Chronotropic effect of propofol or alfaxalone following fentanyl administration in healthy dogs
Version of Record online: 16 APR 2014
© 2014 Association of Veterinary Anaesthetists and the American College of Veterinary Anesthesia and Analgesia
Veterinary Anaesthesia and Analgesia
Volume 42, Issue 1, pages 88–92, January 2015
How to Cite
Okushima, S., Vettorato, E. and Corletto, F. (2015), Chronotropic effect of propofol or alfaxalone following fentanyl administration in healthy dogs. Veterinary Anaesthesia and Analgesia, 42: 88–92. doi: 10.1111/vaa.12166
- Issue online: 23 DEC 2014
- Version of Record online: 16 APR 2014
- Manuscript Accepted: 21 NOV 2013
- Manuscript Received: 9 AUG 2013
- heart rate;
To compare the effect of alfaxalone and propofol on heart rate (HR) and blood pressure (BP) after fentanyl administration in healthy dogs.
Prospective, randomised clinical study.
Fifty healthy client owned dogs (ASA I/II) requiring general anaesthesia for elective magnetic resonance imaging for neurological conditions.
All dogs received fentanyl 7 μg kg−1 IV and were allocated randomly to receive either alfaxalone (n = 25) or propofol (n = 25) to effect until endotracheal (ET) intubation was possible. Heart rate and oscillometric BP were measured before fentanyl (baseline), after fentanyl (Time F) and after ET intubation (Time GA). Post-induction apnoea were recorded. Data were analysed using Fisher's exact test, Mann Whitney U test and one-way anova for repeated measures as appropriate; p value <0.05 was considered significant.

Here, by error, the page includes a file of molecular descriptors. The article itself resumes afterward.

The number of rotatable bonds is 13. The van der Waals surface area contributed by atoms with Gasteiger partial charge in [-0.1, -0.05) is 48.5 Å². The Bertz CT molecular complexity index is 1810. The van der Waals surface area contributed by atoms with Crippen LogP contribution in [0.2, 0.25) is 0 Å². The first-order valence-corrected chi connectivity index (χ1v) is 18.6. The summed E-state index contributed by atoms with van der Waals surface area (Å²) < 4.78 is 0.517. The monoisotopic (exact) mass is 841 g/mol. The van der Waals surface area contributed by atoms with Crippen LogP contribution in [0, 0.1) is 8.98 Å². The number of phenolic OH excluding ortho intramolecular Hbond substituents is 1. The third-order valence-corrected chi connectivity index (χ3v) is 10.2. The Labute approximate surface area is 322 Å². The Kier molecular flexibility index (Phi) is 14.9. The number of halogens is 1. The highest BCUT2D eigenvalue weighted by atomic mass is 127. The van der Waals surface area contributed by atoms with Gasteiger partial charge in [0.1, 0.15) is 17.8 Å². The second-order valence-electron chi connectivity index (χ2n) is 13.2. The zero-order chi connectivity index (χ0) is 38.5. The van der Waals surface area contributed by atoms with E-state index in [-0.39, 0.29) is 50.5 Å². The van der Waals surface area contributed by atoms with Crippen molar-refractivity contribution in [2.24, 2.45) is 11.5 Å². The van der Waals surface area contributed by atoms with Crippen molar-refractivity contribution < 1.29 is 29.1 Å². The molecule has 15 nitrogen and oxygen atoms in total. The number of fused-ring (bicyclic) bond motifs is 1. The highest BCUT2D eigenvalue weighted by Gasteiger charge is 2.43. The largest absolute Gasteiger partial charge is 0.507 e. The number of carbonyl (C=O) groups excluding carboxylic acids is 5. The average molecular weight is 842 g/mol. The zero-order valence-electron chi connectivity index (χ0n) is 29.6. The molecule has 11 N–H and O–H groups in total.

Dogs receiving propofol showed a greater decrease in HR (−14 beat minute−1, range −47 to 10) compared to alfaxalone (1 beat minute−1, range −33 to 26) (p = 0.0116). Blood pressure decreased over the three time periods with no difference between groups. Incidence of post-induction apnoea was not different between groups.
Following fentanyl administration, anaesthetic induction with propofol resulted in a greater negative chronotropic effect while alfaxalone preserved or increased HR.
Following fentanyl administration, HR decreases more frequently when propofol rather than alfaxalone is used as induction agent. However, given the high individual variability and the small change in predicted HR (−7.7 beats per minute after propofol), the clinical impact arising from choosing propofol or alfaxalone is likely to be small in healthy animals. Further studies in dogs with myocardial disease and altered haemodynamics are warranted.